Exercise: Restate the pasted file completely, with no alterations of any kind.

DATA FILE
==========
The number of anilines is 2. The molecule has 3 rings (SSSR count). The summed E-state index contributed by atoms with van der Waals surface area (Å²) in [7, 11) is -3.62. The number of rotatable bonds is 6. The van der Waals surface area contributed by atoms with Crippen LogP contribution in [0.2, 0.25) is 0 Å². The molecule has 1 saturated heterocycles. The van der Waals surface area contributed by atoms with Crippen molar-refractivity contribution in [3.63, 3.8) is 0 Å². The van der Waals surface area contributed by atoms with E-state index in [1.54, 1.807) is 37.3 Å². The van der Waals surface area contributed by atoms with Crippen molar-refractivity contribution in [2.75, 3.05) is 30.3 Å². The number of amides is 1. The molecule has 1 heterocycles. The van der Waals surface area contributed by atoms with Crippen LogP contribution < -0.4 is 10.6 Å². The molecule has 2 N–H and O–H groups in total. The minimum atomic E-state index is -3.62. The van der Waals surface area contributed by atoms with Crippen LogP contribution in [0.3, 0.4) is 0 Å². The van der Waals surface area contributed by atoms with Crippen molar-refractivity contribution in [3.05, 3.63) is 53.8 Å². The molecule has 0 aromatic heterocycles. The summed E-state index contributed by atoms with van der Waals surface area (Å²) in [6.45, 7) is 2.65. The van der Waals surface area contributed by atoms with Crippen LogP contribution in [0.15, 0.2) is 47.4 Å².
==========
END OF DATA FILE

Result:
The number of anilines is 2. The molecule has 3 rings (SSSR count). The summed E-state index contributed by atoms with van der Waals surface area (Å²) in [7, 11) is -3.62. The number of rotatable bonds is 6. The van der Waals surface area contributed by atoms with Crippen LogP contribution in [0.2, 0.25) is 0 Å². The molecule has 1 saturated heterocycles. The van der Waals surface area contributed by atoms with Crippen molar-refractivity contribution in [3.63, 3.8) is 0 Å². The van der Waals surface area contributed by atoms with E-state index in [1.54, 1.807) is 37.3 Å². The van der Waals surface area contributed by atoms with Crippen molar-refractivity contribution in [2.75, 3.05) is 30.3 Å². The number of amides is 1. The molecule has 1 heterocycles. The van der Waals surface area contributed by atoms with Crippen LogP contribution < -0.4 is 10.6 Å². The molecule has 2 N–H and O–H groups in total. The minimum atomic E-state index is -3.62. The van der Waals surface area contributed by atoms with Crippen LogP contribution in [0.3, 0.4) is 0 Å². The van der Waals surface area contributed by atoms with Crippen molar-refractivity contribution in [3.05, 3.63) is 53.8 Å². The molecule has 0 aromatic heterocycles. The summed E-state index contributed by atoms with van der Waals surface area (Å²) in [6.45, 7) is 2.65. The van der Waals surface area contributed by atoms with Crippen LogP contribution in [0.15, 0.2) is 47.4 Å².